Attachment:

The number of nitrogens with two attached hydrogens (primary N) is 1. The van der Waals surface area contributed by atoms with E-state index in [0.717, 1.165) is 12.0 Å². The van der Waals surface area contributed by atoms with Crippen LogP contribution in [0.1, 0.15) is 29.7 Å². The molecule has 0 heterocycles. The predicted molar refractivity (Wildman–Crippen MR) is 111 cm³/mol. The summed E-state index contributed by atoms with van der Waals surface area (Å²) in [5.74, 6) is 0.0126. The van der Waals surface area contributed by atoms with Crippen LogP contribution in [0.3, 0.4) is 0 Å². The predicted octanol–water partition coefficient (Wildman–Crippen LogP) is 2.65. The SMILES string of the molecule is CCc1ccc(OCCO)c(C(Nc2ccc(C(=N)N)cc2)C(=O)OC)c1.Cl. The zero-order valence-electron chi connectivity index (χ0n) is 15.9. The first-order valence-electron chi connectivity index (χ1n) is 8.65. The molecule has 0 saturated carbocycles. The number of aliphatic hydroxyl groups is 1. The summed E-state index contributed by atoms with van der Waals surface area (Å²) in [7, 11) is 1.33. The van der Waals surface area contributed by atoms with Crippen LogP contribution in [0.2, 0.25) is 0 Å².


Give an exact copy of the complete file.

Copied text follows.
The number of nitrogens with two attached hydrogens (primary N) is 1. The van der Waals surface area contributed by atoms with E-state index in [0.717, 1.165) is 12.0 Å². The van der Waals surface area contributed by atoms with Crippen LogP contribution in [0.1, 0.15) is 29.7 Å². The molecule has 0 heterocycles. The predicted molar refractivity (Wildman–Crippen MR) is 111 cm³/mol. The summed E-state index contributed by atoms with van der Waals surface area (Å²) in [5.74, 6) is 0.0126. The van der Waals surface area contributed by atoms with Crippen LogP contribution in [0.3, 0.4) is 0 Å². The predicted octanol–water partition coefficient (Wildman–Crippen LogP) is 2.65. The SMILES string of the molecule is CCc1ccc(OCCO)c(C(Nc2ccc(C(=N)N)cc2)C(=O)OC)c1.Cl. The zero-order valence-electron chi connectivity index (χ0n) is 15.9. The first-order valence-electron chi connectivity index (χ1n) is 8.65. The molecule has 0 saturated carbocycles. The number of aliphatic hydroxyl groups is 1. The summed E-state index contributed by atoms with van der Waals surface area (Å²) in [7, 11) is 1.33. The van der Waals surface area contributed by atoms with Crippen LogP contribution in [0.2, 0.25) is 0 Å².